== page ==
Adenomyosis (ad-uh-no-my-O-sis) occurs when the tissue that normally lines the uterus (endometrial tissue) grows into the muscular wall of the uterus. The displaced tissue continues to act normally — thickening, breaking down and bleeding — during each menstrual cycle. An enlarged uterus and painful, heavy periods can result.
Doctors aren’t sure what causes adenomyosis, but the disease usually resolves after menopause. For women who have severe discomfort from adenomyosis, hormonal treatments can help. Removal of the uterus (hysterectomy) cures adenomyosis may suspect adenomyosis based on:
- Signs and symptoms
- A pelvic exam that reveals an enlarged, tender uterus
- Ultrasound imaging of the uterus
- Magnetic resonance imaging (MRI) of the uterus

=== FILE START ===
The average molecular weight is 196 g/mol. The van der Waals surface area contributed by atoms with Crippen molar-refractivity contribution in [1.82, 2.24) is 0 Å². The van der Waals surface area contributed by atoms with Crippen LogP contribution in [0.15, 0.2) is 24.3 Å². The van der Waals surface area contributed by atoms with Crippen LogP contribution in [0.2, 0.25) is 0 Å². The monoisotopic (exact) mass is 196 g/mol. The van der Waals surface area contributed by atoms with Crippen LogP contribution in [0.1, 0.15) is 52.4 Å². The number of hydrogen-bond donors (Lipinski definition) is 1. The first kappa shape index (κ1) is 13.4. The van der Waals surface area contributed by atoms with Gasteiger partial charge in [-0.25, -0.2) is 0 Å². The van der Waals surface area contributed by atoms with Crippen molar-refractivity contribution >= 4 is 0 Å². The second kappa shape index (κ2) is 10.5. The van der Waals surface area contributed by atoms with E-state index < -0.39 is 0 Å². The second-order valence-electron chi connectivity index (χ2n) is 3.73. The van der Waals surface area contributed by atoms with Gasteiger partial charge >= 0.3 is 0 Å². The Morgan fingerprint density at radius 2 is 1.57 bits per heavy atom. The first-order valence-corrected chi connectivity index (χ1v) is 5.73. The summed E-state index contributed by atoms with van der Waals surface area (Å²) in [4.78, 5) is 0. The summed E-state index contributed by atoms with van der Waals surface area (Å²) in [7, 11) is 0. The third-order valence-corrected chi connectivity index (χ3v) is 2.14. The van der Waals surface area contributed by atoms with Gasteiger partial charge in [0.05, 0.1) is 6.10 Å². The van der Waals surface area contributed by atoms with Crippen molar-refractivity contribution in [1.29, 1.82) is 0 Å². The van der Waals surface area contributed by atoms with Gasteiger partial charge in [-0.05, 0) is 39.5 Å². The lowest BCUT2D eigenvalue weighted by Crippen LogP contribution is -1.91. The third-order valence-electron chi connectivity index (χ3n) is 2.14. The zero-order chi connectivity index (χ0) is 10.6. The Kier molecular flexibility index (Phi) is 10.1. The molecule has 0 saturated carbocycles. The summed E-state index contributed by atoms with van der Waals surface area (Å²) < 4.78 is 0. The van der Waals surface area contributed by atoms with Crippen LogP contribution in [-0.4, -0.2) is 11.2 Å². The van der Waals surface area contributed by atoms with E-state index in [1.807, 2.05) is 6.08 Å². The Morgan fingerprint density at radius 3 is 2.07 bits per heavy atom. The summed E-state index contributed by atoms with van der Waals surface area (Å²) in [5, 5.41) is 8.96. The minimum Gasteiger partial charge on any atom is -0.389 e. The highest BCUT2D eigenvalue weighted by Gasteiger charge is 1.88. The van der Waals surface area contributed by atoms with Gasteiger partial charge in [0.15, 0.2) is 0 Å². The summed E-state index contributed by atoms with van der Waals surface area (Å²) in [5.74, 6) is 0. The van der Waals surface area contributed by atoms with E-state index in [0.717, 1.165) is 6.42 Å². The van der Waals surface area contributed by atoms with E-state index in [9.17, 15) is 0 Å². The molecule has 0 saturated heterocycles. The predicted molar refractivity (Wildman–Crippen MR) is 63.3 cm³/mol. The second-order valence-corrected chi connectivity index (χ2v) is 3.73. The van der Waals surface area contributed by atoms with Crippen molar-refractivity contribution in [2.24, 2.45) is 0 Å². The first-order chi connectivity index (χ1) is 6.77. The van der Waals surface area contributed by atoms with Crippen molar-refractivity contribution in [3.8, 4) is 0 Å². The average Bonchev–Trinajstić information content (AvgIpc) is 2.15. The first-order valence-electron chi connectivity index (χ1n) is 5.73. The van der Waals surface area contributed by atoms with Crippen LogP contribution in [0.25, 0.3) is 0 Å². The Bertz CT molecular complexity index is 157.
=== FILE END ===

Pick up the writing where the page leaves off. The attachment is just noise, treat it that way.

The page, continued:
In some instances, your doctor might collect a sample of uterine tissue for testing (endometrial biopsy) to make sure you don’t have a more serious condition. But an endometrial biopsy won’t help your doctor confirm a diagnosis of adenomyosis.
Pelvic imaging such as ultrasound and MRI can detect signs of adenomyosis, but the only way to confirm it is to examine the uterus after hysterectomy.
With adenomyosis, the same tissue that lines the uterus (endometrial tissue) is present within and grows into the muscular walls of your uterus.